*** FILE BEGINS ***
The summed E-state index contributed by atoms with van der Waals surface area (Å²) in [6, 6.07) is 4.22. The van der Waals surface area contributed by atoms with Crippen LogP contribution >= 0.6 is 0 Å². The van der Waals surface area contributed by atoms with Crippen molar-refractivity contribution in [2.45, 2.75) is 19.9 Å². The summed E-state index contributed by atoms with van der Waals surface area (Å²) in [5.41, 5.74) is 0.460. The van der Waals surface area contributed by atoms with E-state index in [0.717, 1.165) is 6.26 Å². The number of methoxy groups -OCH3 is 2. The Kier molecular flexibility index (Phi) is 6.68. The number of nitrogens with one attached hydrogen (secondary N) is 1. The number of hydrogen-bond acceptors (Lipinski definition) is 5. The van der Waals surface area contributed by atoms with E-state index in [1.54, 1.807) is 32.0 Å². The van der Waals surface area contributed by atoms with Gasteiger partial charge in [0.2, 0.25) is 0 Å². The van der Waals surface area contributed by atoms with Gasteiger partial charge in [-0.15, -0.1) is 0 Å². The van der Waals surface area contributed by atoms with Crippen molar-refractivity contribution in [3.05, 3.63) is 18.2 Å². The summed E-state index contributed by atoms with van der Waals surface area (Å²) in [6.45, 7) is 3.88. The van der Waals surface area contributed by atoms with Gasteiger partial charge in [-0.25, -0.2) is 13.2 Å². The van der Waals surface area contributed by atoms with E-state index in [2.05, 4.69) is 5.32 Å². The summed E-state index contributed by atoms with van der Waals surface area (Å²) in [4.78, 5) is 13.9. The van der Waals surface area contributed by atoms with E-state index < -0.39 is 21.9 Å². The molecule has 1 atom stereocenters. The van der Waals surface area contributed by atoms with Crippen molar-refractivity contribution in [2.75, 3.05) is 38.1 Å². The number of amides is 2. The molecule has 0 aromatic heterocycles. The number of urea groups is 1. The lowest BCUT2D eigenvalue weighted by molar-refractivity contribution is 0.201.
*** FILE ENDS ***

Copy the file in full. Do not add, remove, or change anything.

The summed E-state index contributed by atoms with van der Waals surface area (Å²) in [6, 6.07) is 4.22. The van der Waals surface area contributed by atoms with Crippen LogP contribution >= 0.6 is 0 Å². The van der Waals surface area contributed by atoms with Crippen molar-refractivity contribution in [2.45, 2.75) is 19.9 Å². The summed E-state index contributed by atoms with van der Waals surface area (Å²) in [5.41, 5.74) is 0.460. The van der Waals surface area contributed by atoms with E-state index in [0.717, 1.165) is 6.26 Å². The number of methoxy groups -OCH3 is 2. The Kier molecular flexibility index (Phi) is 6.68. The number of nitrogens with one attached hydrogen (secondary N) is 1. The number of hydrogen-bond acceptors (Lipinski definition) is 5. The van der Waals surface area contributed by atoms with E-state index in [1.54, 1.807) is 32.0 Å². The van der Waals surface area contributed by atoms with Gasteiger partial charge in [0.2, 0.25) is 0 Å². The van der Waals surface area contributed by atoms with Gasteiger partial charge in [-0.15, -0.1) is 0 Å². The van der Waals surface area contributed by atoms with Crippen molar-refractivity contribution in [3.05, 3.63) is 18.2 Å². The summed E-state index contributed by atoms with van der Waals surface area (Å²) in [6.45, 7) is 3.88. The van der Waals surface area contributed by atoms with Gasteiger partial charge in [-0.25, -0.2) is 13.2 Å². The van der Waals surface area contributed by atoms with E-state index in [2.05, 4.69) is 5.32 Å². The summed E-state index contributed by atoms with van der Waals surface area (Å²) in [4.78, 5) is 13.9. The van der Waals surface area contributed by atoms with E-state index < -0.39 is 21.9 Å². The molecule has 1 atom stereocenters. The van der Waals surface area contributed by atoms with Crippen molar-refractivity contribution in [2.75, 3.05) is 38.1 Å². The number of amides is 2. The molecule has 0 aromatic heterocycles. The number of urea groups is 1. The lowest BCUT2D eigenvalue weighted by molar-refractivity contribution is 0.201.